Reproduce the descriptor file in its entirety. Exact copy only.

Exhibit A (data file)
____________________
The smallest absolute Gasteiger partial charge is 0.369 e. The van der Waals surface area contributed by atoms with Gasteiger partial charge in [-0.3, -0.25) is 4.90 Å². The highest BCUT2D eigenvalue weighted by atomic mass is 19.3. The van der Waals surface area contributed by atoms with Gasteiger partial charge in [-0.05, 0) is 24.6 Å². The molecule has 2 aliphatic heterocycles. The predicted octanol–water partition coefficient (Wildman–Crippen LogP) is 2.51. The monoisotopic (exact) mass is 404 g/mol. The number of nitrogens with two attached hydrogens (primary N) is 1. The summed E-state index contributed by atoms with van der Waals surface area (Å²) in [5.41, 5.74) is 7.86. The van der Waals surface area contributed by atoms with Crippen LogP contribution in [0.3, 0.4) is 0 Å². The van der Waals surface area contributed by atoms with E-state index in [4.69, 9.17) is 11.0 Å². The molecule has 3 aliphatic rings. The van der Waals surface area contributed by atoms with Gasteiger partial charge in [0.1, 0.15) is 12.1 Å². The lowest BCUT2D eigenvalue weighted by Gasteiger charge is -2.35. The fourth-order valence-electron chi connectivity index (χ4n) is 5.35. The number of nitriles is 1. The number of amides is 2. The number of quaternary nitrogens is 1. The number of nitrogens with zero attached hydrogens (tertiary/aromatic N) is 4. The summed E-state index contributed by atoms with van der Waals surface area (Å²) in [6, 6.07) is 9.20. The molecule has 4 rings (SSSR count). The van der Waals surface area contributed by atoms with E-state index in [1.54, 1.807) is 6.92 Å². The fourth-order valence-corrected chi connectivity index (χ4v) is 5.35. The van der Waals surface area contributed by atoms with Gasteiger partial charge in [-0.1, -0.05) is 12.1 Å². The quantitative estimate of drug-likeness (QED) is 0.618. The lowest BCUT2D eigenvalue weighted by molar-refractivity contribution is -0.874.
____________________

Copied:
The smallest absolute Gasteiger partial charge is 0.369 e. The van der Waals surface area contributed by atoms with Gasteiger partial charge in [-0.3, -0.25) is 4.90 Å². The highest BCUT2D eigenvalue weighted by atomic mass is 19.3. The van der Waals surface area contributed by atoms with Gasteiger partial charge in [-0.05, 0) is 24.6 Å². The molecule has 2 aliphatic heterocycles. The predicted octanol–water partition coefficient (Wildman–Crippen LogP) is 2.51. The monoisotopic (exact) mass is 404 g/mol. The number of nitrogens with two attached hydrogens (primary N) is 1. The summed E-state index contributed by atoms with van der Waals surface area (Å²) in [5.41, 5.74) is 7.86. The van der Waals surface area contributed by atoms with Crippen LogP contribution in [0.3, 0.4) is 0 Å². The van der Waals surface area contributed by atoms with E-state index in [4.69, 9.17) is 11.0 Å². The molecule has 3 aliphatic rings. The van der Waals surface area contributed by atoms with Gasteiger partial charge in [0.1, 0.15) is 12.1 Å². The lowest BCUT2D eigenvalue weighted by Gasteiger charge is -2.35. The fourth-order valence-electron chi connectivity index (χ4n) is 5.35. The number of nitriles is 1. The number of amides is 2. The number of quaternary nitrogens is 1. The number of nitrogens with zero attached hydrogens (tertiary/aromatic N) is 4. The summed E-state index contributed by atoms with van der Waals surface area (Å²) in [6, 6.07) is 9.20. The molecule has 4 rings (SSSR count). The van der Waals surface area contributed by atoms with E-state index in [1.54, 1.807) is 6.92 Å². The fourth-order valence-corrected chi connectivity index (χ4v) is 5.35. The van der Waals surface area contributed by atoms with Gasteiger partial charge in [-0.1, -0.05) is 12.1 Å². The quantitative estimate of drug-likeness (QED) is 0.618. The lowest BCUT2D eigenvalue weighted by molar-refractivity contribution is -0.874.